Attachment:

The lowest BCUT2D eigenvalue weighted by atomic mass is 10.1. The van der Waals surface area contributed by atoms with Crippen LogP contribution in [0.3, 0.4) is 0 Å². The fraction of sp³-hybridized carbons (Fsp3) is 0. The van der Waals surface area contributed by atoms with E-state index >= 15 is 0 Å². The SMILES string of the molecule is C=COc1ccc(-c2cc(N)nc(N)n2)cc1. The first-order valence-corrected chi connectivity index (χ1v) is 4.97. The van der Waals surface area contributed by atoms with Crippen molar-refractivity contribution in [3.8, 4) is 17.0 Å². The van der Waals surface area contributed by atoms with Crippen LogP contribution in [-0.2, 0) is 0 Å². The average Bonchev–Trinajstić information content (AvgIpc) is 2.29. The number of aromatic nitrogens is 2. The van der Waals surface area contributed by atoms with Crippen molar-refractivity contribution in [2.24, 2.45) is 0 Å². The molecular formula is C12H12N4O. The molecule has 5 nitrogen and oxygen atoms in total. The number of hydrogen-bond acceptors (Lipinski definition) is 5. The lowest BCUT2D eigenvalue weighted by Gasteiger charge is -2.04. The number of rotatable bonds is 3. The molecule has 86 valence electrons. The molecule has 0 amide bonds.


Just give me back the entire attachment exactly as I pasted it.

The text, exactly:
The lowest BCUT2D eigenvalue weighted by atomic mass is 10.1. The van der Waals surface area contributed by atoms with Crippen LogP contribution in [0.3, 0.4) is 0 Å². The fraction of sp³-hybridized carbons (Fsp3) is 0. The van der Waals surface area contributed by atoms with E-state index >= 15 is 0 Å². The SMILES string of the molecule is C=COc1ccc(-c2cc(N)nc(N)n2)cc1. The first-order valence-corrected chi connectivity index (χ1v) is 4.97. The van der Waals surface area contributed by atoms with Crippen molar-refractivity contribution in [3.8, 4) is 17.0 Å². The van der Waals surface area contributed by atoms with Crippen LogP contribution in [-0.2, 0) is 0 Å². The average Bonchev–Trinajstić information content (AvgIpc) is 2.29. The number of aromatic nitrogens is 2. The van der Waals surface area contributed by atoms with Crippen molar-refractivity contribution in [2.24, 2.45) is 0 Å². The molecular formula is C12H12N4O. The molecule has 5 nitrogen and oxygen atoms in total. The number of hydrogen-bond acceptors (Lipinski definition) is 5. The lowest BCUT2D eigenvalue weighted by Gasteiger charge is -2.04. The number of rotatable bonds is 3. The molecule has 86 valence electrons. The molecule has 0 amide bonds.